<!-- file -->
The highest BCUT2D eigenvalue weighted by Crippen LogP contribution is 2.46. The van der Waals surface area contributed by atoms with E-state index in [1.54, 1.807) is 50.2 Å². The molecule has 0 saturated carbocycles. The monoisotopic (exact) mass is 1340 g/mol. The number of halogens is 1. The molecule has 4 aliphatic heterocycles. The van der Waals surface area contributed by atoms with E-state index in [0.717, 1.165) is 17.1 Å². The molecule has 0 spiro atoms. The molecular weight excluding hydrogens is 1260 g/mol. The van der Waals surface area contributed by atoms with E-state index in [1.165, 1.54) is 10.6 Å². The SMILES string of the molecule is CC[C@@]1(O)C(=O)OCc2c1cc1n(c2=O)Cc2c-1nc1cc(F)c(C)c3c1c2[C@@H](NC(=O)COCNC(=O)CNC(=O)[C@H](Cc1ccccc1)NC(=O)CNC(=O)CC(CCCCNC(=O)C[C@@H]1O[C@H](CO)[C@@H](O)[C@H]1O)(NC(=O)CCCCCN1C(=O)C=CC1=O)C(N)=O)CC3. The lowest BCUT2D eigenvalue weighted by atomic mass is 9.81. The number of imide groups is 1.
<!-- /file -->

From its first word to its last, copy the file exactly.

The highest BCUT2D eigenvalue weighted by Crippen LogP contribution is 2.46. The van der Waals surface area contributed by atoms with E-state index in [1.54, 1.807) is 50.2 Å². The molecule has 0 saturated carbocycles. The monoisotopic (exact) mass is 1340 g/mol. The number of halogens is 1. The molecule has 4 aliphatic heterocycles. The van der Waals surface area contributed by atoms with E-state index in [0.717, 1.165) is 17.1 Å². The molecule has 0 spiro atoms. The molecular weight excluding hydrogens is 1260 g/mol. The van der Waals surface area contributed by atoms with E-state index in [1.165, 1.54) is 10.6 Å². The SMILES string of the molecule is CC[C@@]1(O)C(=O)OCc2c1cc1n(c2=O)Cc2c-1nc1cc(F)c(C)c3c1c2[C@@H](NC(=O)COCNC(=O)CNC(=O)[C@H](Cc1ccccc1)NC(=O)CNC(=O)CC(CCCCNC(=O)C[C@@H]1O[C@H](CO)[C@@H](O)[C@H]1O)(NC(=O)CCCCCN1C(=O)C=CC1=O)C(N)=O)CC3. The lowest BCUT2D eigenvalue weighted by atomic mass is 9.81. The number of imide groups is 1.